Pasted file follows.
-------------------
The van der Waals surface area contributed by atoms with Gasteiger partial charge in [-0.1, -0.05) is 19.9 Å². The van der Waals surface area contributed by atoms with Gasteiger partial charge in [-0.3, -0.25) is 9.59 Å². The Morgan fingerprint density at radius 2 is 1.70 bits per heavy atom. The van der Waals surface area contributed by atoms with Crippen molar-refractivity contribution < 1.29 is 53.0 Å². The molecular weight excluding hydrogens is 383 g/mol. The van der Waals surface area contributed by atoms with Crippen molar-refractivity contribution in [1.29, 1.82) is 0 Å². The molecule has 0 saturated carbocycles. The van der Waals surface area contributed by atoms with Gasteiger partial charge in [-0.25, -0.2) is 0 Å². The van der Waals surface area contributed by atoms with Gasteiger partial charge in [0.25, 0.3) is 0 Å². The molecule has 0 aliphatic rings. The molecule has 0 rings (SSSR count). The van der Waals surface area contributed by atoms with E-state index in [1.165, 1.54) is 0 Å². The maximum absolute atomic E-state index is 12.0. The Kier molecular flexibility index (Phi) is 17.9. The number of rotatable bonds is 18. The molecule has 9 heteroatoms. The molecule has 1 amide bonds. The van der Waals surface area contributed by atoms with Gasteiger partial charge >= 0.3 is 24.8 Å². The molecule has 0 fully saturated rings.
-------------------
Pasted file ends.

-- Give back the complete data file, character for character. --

The van der Waals surface area contributed by atoms with Gasteiger partial charge in [-0.1, -0.05) is 19.9 Å². The van der Waals surface area contributed by atoms with Gasteiger partial charge in [-0.3, -0.25) is 9.59 Å². The Morgan fingerprint density at radius 2 is 1.70 bits per heavy atom. The van der Waals surface area contributed by atoms with Crippen molar-refractivity contribution < 1.29 is 53.0 Å². The molecular weight excluding hydrogens is 383 g/mol. The van der Waals surface area contributed by atoms with Crippen molar-refractivity contribution in [1.29, 1.82) is 0 Å². The molecule has 0 saturated carbocycles. The van der Waals surface area contributed by atoms with Gasteiger partial charge in [-0.25, -0.2) is 0 Å². The van der Waals surface area contributed by atoms with Gasteiger partial charge in [0.25, 0.3) is 0 Å². The molecule has 0 aliphatic rings. The molecule has 0 rings (SSSR count). The van der Waals surface area contributed by atoms with E-state index in [1.165, 1.54) is 0 Å². The maximum absolute atomic E-state index is 12.0. The Kier molecular flexibility index (Phi) is 17.9. The number of rotatable bonds is 18. The molecule has 9 heteroatoms. The molecule has 1 amide bonds. The van der Waals surface area contributed by atoms with Gasteiger partial charge >= 0.3 is 24.8 Å². The molecule has 0 fully saturated rings.